Have Flowers, Will Ship
Harmony Harvest Farm created a model that could change local flower farming.
In 2017, the team at Harmony Harvest Farm started boxing up bouquets and shipping them near and far with no idea how the flowers would fare in transit; each recipient recorded an “unboxing” video to share the condition of the bouquets.
Over time, lead grower and designer in chief Jessica Hall refined the packaging and shipping process, honing in on the correct cardboard weight and number of ice packs required to preserve the blooms, to establishing an assembly line that got the flowers from field to vase.
“It took a lot of trial and error to figure out what worked best for our farm fresh flowers,” Hall admits. “When you have orders coming in on the internet every single day, you have to develop a process to pull orders, pack orders, run payments, box things up, and orchestrate FedEx deliveries. It’s a complex web but we did it.”
Harmony Harvest Farm is one of the few farms shipping fresh flowers nationwide. It was not a direction that Hall, who runs the farm with her sister, Stephanie Duncan, and their mom, Chris Auville, planned to take when she started Harmony Harvest Farm in 2012.
Hall, a second-generation farmer, bought a 20-acre farm with plans to grow vegetables but, during her first experience at a local produce auction, she quickly realized it wasn’t a sustainable business model.
“I spent an entire summer working on the farm, packed three wax boxes of green beans, went to our well-established produce auction and watched wagonload after wagonload of Mennonite families arrive…and pallets of wax boxes of green beans pile up,” she recalls. “I realized there was no way I was going to compete in our local market with vegetable production.”
Instead of giving up on her farm dream, Hall switched to growing local flowers instead.
Hall had no background in cut flower production so she invested in a private mentorship with Dave Dowling. He made suggestions for where to locate fields, greenhouses, and high tunnels, and Hall got to work. She currently grows 200 varieties of cut flowers on seven field acres, in seven greenhouses and hoophouses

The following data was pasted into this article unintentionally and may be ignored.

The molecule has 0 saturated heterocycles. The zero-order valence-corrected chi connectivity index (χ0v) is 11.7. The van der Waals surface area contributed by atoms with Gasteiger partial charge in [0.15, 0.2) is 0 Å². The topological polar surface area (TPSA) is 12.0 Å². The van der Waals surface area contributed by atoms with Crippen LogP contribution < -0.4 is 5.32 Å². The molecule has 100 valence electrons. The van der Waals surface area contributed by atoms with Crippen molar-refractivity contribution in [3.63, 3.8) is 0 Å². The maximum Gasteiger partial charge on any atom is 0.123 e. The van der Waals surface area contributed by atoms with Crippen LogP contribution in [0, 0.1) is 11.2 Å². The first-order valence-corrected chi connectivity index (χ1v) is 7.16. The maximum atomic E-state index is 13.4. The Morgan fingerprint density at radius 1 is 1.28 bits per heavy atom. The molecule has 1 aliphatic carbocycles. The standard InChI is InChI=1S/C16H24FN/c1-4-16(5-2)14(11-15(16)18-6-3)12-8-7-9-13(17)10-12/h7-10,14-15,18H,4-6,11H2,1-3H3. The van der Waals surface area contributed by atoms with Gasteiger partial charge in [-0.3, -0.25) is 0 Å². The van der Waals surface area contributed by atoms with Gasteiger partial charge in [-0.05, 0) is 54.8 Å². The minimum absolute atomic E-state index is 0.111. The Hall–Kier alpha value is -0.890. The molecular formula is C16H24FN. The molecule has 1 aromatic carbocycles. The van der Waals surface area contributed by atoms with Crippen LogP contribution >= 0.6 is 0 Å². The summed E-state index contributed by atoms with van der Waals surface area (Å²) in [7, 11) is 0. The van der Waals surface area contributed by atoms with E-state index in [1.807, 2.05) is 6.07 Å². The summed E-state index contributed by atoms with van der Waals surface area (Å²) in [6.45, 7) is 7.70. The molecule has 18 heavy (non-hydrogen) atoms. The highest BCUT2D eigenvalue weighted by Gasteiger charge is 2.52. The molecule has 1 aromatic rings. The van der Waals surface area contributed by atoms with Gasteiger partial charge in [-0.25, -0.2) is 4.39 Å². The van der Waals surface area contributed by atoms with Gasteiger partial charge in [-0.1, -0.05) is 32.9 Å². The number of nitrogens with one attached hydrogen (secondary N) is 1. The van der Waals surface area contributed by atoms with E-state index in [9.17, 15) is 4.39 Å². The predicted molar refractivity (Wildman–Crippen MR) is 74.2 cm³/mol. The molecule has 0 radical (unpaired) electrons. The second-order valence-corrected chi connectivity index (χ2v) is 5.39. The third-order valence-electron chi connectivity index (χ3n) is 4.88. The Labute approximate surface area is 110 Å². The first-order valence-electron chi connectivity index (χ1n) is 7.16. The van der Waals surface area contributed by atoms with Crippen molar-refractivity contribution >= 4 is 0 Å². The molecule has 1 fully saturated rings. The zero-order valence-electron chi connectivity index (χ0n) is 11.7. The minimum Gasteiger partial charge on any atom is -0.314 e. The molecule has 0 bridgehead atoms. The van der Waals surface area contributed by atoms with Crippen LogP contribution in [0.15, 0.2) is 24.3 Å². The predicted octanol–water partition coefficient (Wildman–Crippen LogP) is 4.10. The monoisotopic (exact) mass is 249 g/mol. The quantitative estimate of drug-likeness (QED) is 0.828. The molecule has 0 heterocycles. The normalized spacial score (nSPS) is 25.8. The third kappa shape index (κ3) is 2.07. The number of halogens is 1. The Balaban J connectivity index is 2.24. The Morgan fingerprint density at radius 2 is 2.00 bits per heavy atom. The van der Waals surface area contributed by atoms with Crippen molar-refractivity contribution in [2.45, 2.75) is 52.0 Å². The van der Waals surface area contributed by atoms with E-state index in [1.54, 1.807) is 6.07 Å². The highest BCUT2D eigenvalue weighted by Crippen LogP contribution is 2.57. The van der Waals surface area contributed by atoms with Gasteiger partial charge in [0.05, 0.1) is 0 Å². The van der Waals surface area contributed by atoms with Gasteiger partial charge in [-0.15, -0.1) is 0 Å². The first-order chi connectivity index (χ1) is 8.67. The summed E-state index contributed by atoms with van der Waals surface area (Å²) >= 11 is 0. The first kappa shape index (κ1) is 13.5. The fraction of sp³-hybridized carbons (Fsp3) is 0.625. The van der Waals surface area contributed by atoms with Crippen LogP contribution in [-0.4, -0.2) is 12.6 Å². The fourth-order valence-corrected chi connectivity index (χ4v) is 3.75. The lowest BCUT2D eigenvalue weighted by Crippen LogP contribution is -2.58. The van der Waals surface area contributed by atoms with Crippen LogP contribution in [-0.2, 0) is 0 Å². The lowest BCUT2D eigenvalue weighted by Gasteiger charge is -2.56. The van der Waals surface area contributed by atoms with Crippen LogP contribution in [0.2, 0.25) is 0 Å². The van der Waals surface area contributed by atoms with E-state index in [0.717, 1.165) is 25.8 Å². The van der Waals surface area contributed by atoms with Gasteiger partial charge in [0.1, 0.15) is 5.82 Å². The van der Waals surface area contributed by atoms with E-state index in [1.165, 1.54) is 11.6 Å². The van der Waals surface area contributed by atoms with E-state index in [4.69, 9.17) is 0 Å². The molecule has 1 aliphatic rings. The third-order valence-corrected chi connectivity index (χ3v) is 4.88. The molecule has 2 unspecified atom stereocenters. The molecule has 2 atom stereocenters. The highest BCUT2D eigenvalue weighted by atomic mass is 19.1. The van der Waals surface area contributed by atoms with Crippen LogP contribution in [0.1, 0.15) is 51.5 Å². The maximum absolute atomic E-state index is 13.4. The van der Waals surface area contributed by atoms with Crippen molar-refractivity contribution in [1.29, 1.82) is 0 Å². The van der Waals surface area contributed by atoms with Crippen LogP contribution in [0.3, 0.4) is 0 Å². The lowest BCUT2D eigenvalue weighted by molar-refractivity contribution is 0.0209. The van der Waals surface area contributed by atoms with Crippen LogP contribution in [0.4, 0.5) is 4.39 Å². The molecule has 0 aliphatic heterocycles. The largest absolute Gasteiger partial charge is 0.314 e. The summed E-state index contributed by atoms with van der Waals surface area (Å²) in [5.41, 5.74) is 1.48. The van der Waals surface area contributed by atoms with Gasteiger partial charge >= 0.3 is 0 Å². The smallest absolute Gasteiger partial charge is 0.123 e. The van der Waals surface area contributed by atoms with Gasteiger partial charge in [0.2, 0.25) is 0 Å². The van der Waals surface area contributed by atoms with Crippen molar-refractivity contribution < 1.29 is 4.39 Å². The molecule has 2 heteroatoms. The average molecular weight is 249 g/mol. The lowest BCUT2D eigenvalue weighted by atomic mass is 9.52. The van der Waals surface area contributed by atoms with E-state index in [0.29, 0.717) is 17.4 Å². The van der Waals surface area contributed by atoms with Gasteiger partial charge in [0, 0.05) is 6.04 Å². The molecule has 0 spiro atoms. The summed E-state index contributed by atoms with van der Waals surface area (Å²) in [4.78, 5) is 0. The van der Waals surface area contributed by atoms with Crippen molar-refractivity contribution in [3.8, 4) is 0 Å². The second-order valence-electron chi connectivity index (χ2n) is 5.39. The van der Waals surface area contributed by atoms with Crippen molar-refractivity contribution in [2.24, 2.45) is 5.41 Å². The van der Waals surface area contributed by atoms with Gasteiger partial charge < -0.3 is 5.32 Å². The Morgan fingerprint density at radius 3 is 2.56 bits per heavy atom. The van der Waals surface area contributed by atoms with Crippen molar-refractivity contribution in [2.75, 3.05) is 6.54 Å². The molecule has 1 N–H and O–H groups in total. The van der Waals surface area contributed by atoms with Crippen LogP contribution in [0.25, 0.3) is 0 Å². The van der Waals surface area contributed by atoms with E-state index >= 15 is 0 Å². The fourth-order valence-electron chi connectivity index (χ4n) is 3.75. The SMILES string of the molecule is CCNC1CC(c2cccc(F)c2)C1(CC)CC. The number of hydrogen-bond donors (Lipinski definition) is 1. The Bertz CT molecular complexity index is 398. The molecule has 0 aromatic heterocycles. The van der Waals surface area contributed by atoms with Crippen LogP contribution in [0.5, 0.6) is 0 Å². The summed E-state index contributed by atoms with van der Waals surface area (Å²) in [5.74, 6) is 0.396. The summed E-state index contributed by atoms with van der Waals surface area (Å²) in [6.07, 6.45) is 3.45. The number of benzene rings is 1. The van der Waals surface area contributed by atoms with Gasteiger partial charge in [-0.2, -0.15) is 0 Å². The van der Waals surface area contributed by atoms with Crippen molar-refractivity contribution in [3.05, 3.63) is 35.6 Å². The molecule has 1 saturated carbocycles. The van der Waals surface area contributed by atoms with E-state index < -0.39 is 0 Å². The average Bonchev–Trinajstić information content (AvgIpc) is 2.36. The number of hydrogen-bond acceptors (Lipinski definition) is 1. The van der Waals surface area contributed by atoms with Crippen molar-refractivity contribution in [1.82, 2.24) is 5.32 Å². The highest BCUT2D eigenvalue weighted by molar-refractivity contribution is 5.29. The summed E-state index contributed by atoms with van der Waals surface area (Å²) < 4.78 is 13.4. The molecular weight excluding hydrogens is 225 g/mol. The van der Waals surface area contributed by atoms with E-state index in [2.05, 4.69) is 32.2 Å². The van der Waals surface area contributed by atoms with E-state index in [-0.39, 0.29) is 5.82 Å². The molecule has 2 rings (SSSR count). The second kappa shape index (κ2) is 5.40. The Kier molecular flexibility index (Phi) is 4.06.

“[Dowling] has watched as we have continued to break barriers and heighten awareness within our own community, and now beyond,” Hall says.
The family-run farm quickly developed a reputation for growing quality cut flowers and, before long, the farm was selling its fresh blooms to local florists and shipping cut flowers from their farm in Weyers Cave, Virginia, to Whole Foods Markets up and down the East Coast.
In 2016, the team at Harmony Harvest Farm added a second business, purchasing the exclusive manufacturing rights to produce metal flower frogs. The venture, which operates as Floral Genius, the Flower Frog Company, is the only manufacturer of Blue Ribbon Hairpin Flower Holders in the world.
Acquiring that business—an opportunity the team learned about at the ASCFG national meeting—helped diversify their revenue and make the farm more sustainable; it also sparked the idea to experiment with nationwide floral deliveries.
“I was watching boxes of frogs leave [the farm] and decided I wanted to apply that same principle to our business model and start shipping.” Hall recalls. “Without anyone else doing it, it was hard to figure out how to make the model work.”